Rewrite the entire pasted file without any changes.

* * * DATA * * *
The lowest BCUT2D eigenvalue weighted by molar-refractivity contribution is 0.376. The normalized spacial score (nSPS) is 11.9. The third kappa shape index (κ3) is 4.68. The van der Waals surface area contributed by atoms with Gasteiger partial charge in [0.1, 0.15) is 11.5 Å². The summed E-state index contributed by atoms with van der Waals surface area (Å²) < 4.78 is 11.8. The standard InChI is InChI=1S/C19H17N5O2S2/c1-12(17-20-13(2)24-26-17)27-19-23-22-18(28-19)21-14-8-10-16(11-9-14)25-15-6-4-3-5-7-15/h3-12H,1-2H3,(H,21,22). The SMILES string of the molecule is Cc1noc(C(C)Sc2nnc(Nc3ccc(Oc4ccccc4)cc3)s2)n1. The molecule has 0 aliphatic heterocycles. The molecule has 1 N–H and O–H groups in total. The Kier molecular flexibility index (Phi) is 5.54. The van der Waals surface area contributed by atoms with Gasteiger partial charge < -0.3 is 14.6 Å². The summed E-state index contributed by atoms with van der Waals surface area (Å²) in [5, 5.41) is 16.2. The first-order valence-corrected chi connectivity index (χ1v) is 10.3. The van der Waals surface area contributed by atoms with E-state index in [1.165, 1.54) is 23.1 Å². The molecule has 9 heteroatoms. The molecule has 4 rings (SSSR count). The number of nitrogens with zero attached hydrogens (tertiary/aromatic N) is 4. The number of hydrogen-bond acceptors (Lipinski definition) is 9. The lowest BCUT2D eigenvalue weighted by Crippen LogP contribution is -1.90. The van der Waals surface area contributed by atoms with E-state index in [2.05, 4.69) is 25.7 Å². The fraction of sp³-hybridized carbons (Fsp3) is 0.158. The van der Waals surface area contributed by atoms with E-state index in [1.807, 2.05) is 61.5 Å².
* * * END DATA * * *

The lowest BCUT2D eigenvalue weighted by molar-refractivity contribution is 0.376. The normalized spacial score (nSPS) is 11.9. The third kappa shape index (κ3) is 4.68. The van der Waals surface area contributed by atoms with Gasteiger partial charge in [0.1, 0.15) is 11.5 Å². The summed E-state index contributed by atoms with van der Waals surface area (Å²) < 4.78 is 11.8. The standard InChI is InChI=1S/C19H17N5O2S2/c1-12(17-20-13(2)24-26-17)27-19-23-22-18(28-19)21-14-8-10-16(11-9-14)25-15-6-4-3-5-7-15/h3-12H,1-2H3,(H,21,22). The SMILES string of the molecule is Cc1noc(C(C)Sc2nnc(Nc3ccc(Oc4ccccc4)cc3)s2)n1. The molecule has 0 aliphatic heterocycles. The molecule has 1 N–H and O–H groups in total. The Kier molecular flexibility index (Phi) is 5.54. The van der Waals surface area contributed by atoms with Gasteiger partial charge < -0.3 is 14.6 Å². The summed E-state index contributed by atoms with van der Waals surface area (Å²) in [5, 5.41) is 16.2. The first-order valence-corrected chi connectivity index (χ1v) is 10.3. The van der Waals surface area contributed by atoms with E-state index in [1.165, 1.54) is 23.1 Å². The molecule has 9 heteroatoms. The molecule has 4 rings (SSSR count). The number of nitrogens with zero attached hydrogens (tertiary/aromatic N) is 4. The number of hydrogen-bond acceptors (Lipinski definition) is 9. The lowest BCUT2D eigenvalue weighted by Crippen LogP contribution is -1.90. The van der Waals surface area contributed by atoms with E-state index in [2.05, 4.69) is 25.7 Å². The fraction of sp³-hybridized carbons (Fsp3) is 0.158. The van der Waals surface area contributed by atoms with E-state index in [1.807, 2.05) is 61.5 Å².